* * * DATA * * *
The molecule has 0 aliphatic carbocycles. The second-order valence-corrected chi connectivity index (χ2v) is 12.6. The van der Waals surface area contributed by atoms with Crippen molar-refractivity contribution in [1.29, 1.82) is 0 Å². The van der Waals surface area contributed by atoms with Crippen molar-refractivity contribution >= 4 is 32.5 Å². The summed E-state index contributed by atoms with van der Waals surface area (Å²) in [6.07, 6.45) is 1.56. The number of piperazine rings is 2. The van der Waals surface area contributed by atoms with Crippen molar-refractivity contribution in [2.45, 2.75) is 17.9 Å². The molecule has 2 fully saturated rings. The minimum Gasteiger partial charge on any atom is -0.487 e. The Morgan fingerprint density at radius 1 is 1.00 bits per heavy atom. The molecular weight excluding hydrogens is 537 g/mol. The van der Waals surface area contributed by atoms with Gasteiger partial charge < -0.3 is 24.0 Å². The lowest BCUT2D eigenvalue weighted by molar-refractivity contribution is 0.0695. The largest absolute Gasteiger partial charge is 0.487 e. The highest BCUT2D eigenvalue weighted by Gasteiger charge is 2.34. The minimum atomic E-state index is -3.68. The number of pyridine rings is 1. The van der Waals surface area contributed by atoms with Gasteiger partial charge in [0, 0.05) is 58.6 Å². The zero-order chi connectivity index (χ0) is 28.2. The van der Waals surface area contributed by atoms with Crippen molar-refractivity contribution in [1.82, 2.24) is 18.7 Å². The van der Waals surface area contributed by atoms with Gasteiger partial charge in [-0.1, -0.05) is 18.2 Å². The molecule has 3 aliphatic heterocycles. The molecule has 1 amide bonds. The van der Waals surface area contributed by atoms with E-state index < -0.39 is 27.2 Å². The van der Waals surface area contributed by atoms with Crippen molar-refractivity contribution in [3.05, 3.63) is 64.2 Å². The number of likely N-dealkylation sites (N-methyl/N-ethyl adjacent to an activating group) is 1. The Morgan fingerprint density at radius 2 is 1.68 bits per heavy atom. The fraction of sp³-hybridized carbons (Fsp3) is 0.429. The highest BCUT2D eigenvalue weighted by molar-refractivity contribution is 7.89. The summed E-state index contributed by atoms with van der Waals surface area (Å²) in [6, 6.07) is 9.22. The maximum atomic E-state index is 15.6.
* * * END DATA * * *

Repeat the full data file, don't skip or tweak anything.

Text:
The molecule has 0 aliphatic carbocycles. The second-order valence-corrected chi connectivity index (χ2v) is 12.6. The van der Waals surface area contributed by atoms with Crippen molar-refractivity contribution in [1.29, 1.82) is 0 Å². The van der Waals surface area contributed by atoms with Crippen molar-refractivity contribution >= 4 is 32.5 Å². The summed E-state index contributed by atoms with van der Waals surface area (Å²) in [6.07, 6.45) is 1.56. The number of piperazine rings is 2. The van der Waals surface area contributed by atoms with Crippen molar-refractivity contribution in [2.45, 2.75) is 17.9 Å². The molecule has 2 fully saturated rings. The minimum Gasteiger partial charge on any atom is -0.487 e. The Morgan fingerprint density at radius 1 is 1.00 bits per heavy atom. The molecular weight excluding hydrogens is 537 g/mol. The van der Waals surface area contributed by atoms with Gasteiger partial charge < -0.3 is 24.0 Å². The lowest BCUT2D eigenvalue weighted by molar-refractivity contribution is 0.0695. The largest absolute Gasteiger partial charge is 0.487 e. The highest BCUT2D eigenvalue weighted by Gasteiger charge is 2.34. The minimum atomic E-state index is -3.68. The number of pyridine rings is 1. The van der Waals surface area contributed by atoms with Gasteiger partial charge in [0, 0.05) is 58.6 Å². The zero-order chi connectivity index (χ0) is 28.2. The van der Waals surface area contributed by atoms with Crippen molar-refractivity contribution in [1.82, 2.24) is 18.7 Å². The van der Waals surface area contributed by atoms with Gasteiger partial charge in [-0.1, -0.05) is 18.2 Å². The molecule has 3 aliphatic heterocycles. The molecule has 1 amide bonds. The van der Waals surface area contributed by atoms with E-state index < -0.39 is 27.2 Å². The van der Waals surface area contributed by atoms with Crippen molar-refractivity contribution in [3.05, 3.63) is 64.2 Å². The number of likely N-dealkylation sites (N-methyl/N-ethyl adjacent to an activating group) is 1. The Morgan fingerprint density at radius 2 is 1.68 bits per heavy atom. The fraction of sp³-hybridized carbons (Fsp3) is 0.429. The highest BCUT2D eigenvalue weighted by molar-refractivity contribution is 7.89. The summed E-state index contributed by atoms with van der Waals surface area (Å²) in [6, 6.07) is 9.22. The maximum atomic E-state index is 15.6.